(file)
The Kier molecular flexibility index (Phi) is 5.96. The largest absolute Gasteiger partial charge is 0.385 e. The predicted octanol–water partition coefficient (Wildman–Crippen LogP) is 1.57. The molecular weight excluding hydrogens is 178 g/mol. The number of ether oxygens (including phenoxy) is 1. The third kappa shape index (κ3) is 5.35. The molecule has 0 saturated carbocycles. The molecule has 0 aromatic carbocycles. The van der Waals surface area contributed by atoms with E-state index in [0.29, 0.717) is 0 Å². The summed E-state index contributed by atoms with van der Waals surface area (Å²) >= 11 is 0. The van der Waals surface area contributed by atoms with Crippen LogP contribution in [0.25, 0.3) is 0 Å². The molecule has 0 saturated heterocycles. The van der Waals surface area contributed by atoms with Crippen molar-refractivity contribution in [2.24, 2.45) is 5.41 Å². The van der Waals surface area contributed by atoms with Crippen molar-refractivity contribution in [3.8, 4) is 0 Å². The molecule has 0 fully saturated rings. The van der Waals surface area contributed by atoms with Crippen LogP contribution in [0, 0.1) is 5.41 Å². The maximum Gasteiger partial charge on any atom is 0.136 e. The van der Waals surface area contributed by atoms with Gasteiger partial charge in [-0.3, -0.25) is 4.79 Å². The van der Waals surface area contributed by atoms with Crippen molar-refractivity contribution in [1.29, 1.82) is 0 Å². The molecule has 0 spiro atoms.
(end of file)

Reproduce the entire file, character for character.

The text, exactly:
The Kier molecular flexibility index (Phi) is 5.96. The largest absolute Gasteiger partial charge is 0.385 e. The predicted octanol–water partition coefficient (Wildman–Crippen LogP) is 1.57. The molecular weight excluding hydrogens is 178 g/mol. The number of ether oxygens (including phenoxy) is 1. The third kappa shape index (κ3) is 5.35. The molecule has 0 saturated carbocycles. The molecule has 0 aromatic carbocycles. The van der Waals surface area contributed by atoms with E-state index in [0.29, 0.717) is 0 Å². The summed E-state index contributed by atoms with van der Waals surface area (Å²) >= 11 is 0. The van der Waals surface area contributed by atoms with Crippen LogP contribution in [0.25, 0.3) is 0 Å². The molecule has 0 saturated heterocycles. The van der Waals surface area contributed by atoms with Crippen molar-refractivity contribution in [2.24, 2.45) is 5.41 Å². The van der Waals surface area contributed by atoms with Crippen molar-refractivity contribution in [3.8, 4) is 0 Å². The molecule has 0 fully saturated rings. The van der Waals surface area contributed by atoms with Crippen LogP contribution in [0, 0.1) is 5.41 Å². The maximum Gasteiger partial charge on any atom is 0.136 e. The van der Waals surface area contributed by atoms with Gasteiger partial charge in [-0.3, -0.25) is 4.79 Å². The van der Waals surface area contributed by atoms with Crippen molar-refractivity contribution in [1.29, 1.82) is 0 Å². The molecule has 0 spiro atoms.